• A patent cannot be obtained if the invention was described in a printed publication anywhere, or has been in public use or on sale in the US more than 1 year before the date on which an application for patent is filed in the US.
  • Nonobvious (35 U.S.C. §103)
    •  Even if the subject matter sought to be patented is not exactly shown by the prior art, and involves one or more differences over the most nearly similar thing already known, a patent may still be refused if the differences would be obvious. The subject matter sought to be patented must be sufficiently different from what has been used or described before that it may be said to be nonobvious to a person having ordinary skill in the area of technology related to the invention. For example, the substitution of one color for another, or changes in size, are ordinarily not patentable.
  • Adequately described or enabled (35 U.S.C. §112)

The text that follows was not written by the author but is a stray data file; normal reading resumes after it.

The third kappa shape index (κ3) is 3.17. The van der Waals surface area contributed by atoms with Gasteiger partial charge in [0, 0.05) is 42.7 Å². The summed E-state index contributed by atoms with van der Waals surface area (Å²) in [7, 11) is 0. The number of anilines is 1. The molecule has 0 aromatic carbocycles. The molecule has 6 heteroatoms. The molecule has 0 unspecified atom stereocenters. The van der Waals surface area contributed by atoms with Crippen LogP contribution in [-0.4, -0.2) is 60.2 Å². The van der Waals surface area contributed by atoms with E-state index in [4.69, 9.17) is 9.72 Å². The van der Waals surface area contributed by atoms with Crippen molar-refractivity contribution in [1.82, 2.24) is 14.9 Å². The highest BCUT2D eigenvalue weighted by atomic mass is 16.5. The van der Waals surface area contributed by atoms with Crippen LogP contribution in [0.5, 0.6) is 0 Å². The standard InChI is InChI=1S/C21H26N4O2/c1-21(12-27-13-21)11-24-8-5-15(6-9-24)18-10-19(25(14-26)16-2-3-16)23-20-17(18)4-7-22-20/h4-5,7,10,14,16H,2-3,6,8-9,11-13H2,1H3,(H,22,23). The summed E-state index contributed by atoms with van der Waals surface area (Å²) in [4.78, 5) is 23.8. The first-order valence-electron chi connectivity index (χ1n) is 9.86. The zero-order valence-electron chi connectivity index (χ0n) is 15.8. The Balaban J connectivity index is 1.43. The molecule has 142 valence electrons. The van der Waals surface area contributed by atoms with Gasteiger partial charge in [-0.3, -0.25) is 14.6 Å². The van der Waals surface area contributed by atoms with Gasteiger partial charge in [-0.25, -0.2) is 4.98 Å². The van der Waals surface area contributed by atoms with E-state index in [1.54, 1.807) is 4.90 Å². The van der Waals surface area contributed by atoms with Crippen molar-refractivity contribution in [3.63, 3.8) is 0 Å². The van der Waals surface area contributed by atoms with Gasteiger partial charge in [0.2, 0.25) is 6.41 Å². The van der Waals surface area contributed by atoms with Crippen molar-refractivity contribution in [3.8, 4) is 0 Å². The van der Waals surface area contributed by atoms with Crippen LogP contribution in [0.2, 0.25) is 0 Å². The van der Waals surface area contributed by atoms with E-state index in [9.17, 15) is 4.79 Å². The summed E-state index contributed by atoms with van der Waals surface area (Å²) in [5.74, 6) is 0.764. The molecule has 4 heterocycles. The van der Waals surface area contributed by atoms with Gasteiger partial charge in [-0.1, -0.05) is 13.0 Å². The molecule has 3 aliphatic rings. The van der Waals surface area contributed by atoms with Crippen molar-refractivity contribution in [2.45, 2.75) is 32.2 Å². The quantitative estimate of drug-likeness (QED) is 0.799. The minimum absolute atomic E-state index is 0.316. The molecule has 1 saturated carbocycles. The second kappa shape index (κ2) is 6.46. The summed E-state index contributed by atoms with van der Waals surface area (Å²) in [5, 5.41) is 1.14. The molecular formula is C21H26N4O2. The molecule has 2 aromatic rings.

• The specification must include a written description of the invention and of the manner and process of making and using it, and is required to be in such full, clear, concise, and exact terms as to enable any person skilled in the technological area to which the invention pertains, or with which it is most nearly connected, to make and use the same.
    • The specification must set forth the precise invention for which a patent is solicited, in such manner as to distinguish it from other inventions and from what is old. It must describe completely a specific embodiment of the process, machine, manufacture, composition of matter, or improvement invented, and must explain the mode of operation or principle whenever applicable. The best mode contemplated by the inventor for carrying out the invention must be set forth.
  • Claimed in clear and definite terms
    • The specification must conclude with a claim or claims particularly pointing out and distinctly claiming the subject matter which the applicant regards as the invention. The portion of the application in which the applicant sets forth the claim or claims is an important part of the application, as it is the claims that define the scope of the protection afforded by the patent.

5. How do I know if my invention is patentable?

1. Look to see whether your invention qualifies as patentable subject matter based on the above description of what can be patented.